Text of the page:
Tag Archives: camping

Ham and Cheese Scones

Campfire and home oven instructions to follow…

I have a simple scone recipe I use when camping. None of the ingredients needs to be refrigerated. I use self-raising flour, long-life cream and long-life milk, which is super handy if you have limited fridge/esky space.

Near the end of our last camping trip, I noticed I had ham, cheese and some herbs that I needed to use up, so I decided to make ham and cheese scones. I had never cooked them in the camp oven before and was super pleased they turned out as delicious as they did.

As always, Dwayne was in charge of cooking the scones over the fire. I simply told him I would usually cook them at 200C for about 30 minutes and let him work on getting the right temperature over the fire.

Further on, you will find some instructions about cooking scones in a camp oven and some tips on what you need to consider when producing the cooking heat. I hope you enjoy this recipe and be sure to let me know how they turn out.

Our camp kitchen

We cooked these yummy scones on a recent camping trip on Kangaroo Island. We were camped at American River.

Ingredients

3 cups self-raising flour
1 teaspoon baking powder
2 tablespoons finely chopped chives
1 teaspoon finely chopped rosemary
1/2 cup chopped ham
1 cup coarsely grated cheese
A pinch of salt
300ml cream
About 75 ml milk

Method

Sift flour and baking powder into a bowl, add the chives, rosemary, ham, cheese and a pinch of salt, then mix well.

Make a well in the middle of the bowl and add the cream and most of the milk. Mix well add more milk if necessary. The dough should not be too wet and sticky. Do not over mix the dough.

Turn dough out onto a floured board and knead a little (do not over-knead). Shape the dough into a ball and then flatten to the shape of your camp oven. Place on a greased piece of baking paper and cut into wedges (you do not need to cut all the way through.

Heat your camp oven over the coals. Carefully lift the dough/scones by the baking paper and place them into the camp oven.

Cook the scones with a little heat under the camp oven and coals on top. Our theory is to cook it from both top and bottom with more heat on top. We hung our camp oven over a small fire. Using a star-drop (as a makeshift tripod), Dwayne was able to lift the camp oven higher to reduce the heat or lower it to increase the heat. We used heat beads on the top of the camp oven because we hadn’t had time to develop many coals and the heat beads hold their heat better, making this ‘brunch’ reasonably quick to make. We checked every 10 minutes until the scones were ready. Again, we adjusted the heat, if needed, when we checked it.

Use a knife to see if the scones are ready. Dig in deep with the tip of a knife; if the knife comes out clean, scones should be ready.

To cook in your home oven.

Place the scones on a greased oven tray and bake at 200C in a preheated oven for about 30 minutes.

For more instruction on cooking with hot coals.

If you want to cook on coals from a campfire, you need to burn a good amount of wood to create hot coals. It can take an hour or so for your campfire to make enough coals to cook on. Be sure to factor the process of producing the embers into your prep and cooking time. Alternatively, if time or good wood is in short supply, use heat-beads as they heat up quickly and hold their heat well.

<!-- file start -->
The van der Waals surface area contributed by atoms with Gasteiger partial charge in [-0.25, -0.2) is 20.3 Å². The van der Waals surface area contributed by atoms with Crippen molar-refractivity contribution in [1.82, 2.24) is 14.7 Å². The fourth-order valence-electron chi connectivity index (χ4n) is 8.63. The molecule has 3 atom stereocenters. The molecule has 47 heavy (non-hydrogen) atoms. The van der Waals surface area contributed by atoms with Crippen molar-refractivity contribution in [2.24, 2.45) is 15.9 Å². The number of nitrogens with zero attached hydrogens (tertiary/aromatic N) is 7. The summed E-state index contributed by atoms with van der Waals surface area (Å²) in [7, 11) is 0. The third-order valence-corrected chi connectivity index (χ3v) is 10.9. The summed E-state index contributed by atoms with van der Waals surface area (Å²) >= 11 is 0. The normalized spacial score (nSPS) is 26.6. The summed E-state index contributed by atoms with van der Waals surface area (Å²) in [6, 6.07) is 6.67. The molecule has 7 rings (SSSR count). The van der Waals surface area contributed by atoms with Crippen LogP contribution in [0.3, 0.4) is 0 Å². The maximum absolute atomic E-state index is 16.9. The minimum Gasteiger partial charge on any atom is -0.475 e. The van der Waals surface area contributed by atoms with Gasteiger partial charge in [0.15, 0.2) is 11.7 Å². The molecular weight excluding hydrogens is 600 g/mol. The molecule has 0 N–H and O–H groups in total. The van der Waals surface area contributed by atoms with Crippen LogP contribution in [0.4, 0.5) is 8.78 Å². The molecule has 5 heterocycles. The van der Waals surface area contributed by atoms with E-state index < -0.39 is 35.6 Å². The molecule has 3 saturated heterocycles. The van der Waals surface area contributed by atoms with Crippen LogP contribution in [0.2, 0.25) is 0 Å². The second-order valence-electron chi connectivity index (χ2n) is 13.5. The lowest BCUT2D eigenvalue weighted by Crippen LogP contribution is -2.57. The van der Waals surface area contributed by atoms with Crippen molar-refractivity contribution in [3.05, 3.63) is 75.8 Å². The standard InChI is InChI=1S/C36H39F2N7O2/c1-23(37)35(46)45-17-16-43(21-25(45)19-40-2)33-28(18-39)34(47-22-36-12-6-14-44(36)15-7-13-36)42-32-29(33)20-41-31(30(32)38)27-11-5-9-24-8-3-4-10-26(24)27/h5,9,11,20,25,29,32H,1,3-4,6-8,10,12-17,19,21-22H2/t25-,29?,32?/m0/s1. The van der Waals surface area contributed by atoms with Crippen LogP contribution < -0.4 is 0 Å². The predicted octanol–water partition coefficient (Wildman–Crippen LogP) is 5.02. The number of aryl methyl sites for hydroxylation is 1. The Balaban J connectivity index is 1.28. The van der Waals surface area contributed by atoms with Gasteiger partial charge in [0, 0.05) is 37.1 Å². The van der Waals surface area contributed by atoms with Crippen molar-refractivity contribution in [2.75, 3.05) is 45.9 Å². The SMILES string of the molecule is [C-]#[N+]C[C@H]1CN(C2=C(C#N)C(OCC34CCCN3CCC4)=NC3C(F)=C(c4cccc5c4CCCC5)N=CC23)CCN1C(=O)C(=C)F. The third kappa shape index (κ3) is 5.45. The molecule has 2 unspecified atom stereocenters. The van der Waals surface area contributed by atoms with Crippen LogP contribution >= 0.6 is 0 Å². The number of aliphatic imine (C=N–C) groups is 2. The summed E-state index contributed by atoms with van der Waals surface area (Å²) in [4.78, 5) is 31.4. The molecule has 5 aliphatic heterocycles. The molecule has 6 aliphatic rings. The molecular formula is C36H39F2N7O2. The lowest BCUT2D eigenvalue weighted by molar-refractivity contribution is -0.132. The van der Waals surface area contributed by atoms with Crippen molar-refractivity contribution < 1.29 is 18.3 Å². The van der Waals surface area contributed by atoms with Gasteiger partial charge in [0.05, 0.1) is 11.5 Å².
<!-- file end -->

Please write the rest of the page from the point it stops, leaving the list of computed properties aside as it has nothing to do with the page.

The easiest way to cook in a camp oven over hot coals is to lift the coals out of the fire with a long-handled shovel. Select a safe place next to the fire and put a small amount of *coals on the ground. Place the camp oven onto the coals. Get some more coals from the fire to place on top of the oven. Getting the right amount of coals is not always easy. Be aware of cooking the scones too hot and burning them. It will take some experimentation to get the temperature right. Therefore, check the scones after 10 minutes to make sure you are not cooking them too hot or not hot enough.

*you only need a small number of coals under the camp oven or none at all. Too many, and you will burn the bottom of the scones.

Many factors determine the heat of the coals, such as ambient temperature and wind. If it is windy, the coals will cook hotter. Make allowances for wind by reducing the number of coals used.

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Fruit and Nut Damper

Traditional damper, developed by the Aussie stockmen, is made with plain flour and water and typically cooked in the ashes or coals of a campfire. Nowadays, there are hundreds of variations to the original recipe.

I usually make beer damper, just flour and beer. However, on a recent road trip from Darwin to Adelaide, I decided to try something different and threw in a heap of fruit, nuts and cinnamon for a sweet treat.

Chocka-block full of fruit, nuts and seeds, I didn’t bother adding a sweetener. I got Dwayne, who likes things a little sweeter than me, to add his sweetener with honey or jam. I don’t have much of a sweet tooth and enjoy my damper with dripping hot butter.

Our Camp Kitchen

I made this yummy fruit and nut damper when camping at Burra Creek Gorge with Dwayne, our friends Kate and Martin, and their dog Boris.

Fruit & Nut Damper – Ingredients

3 cups of self raising flour

2 teaspoons of cinnamon

1 cup of raisins

1/2 cup of walnuts, roughly chopped

1/2 cup of pumpkin seeds

1/4 cup of sunflower seeds

About a cup of water

Method

Mix all the ingredients with a wooden spoon or your hands and shape into a cob shape.

Line the camp oven with grease baking paper or a layer of flour to stop the damper from sticking.

Put the damper in the camp  oven, put the lid on and coat the lid with hot coals.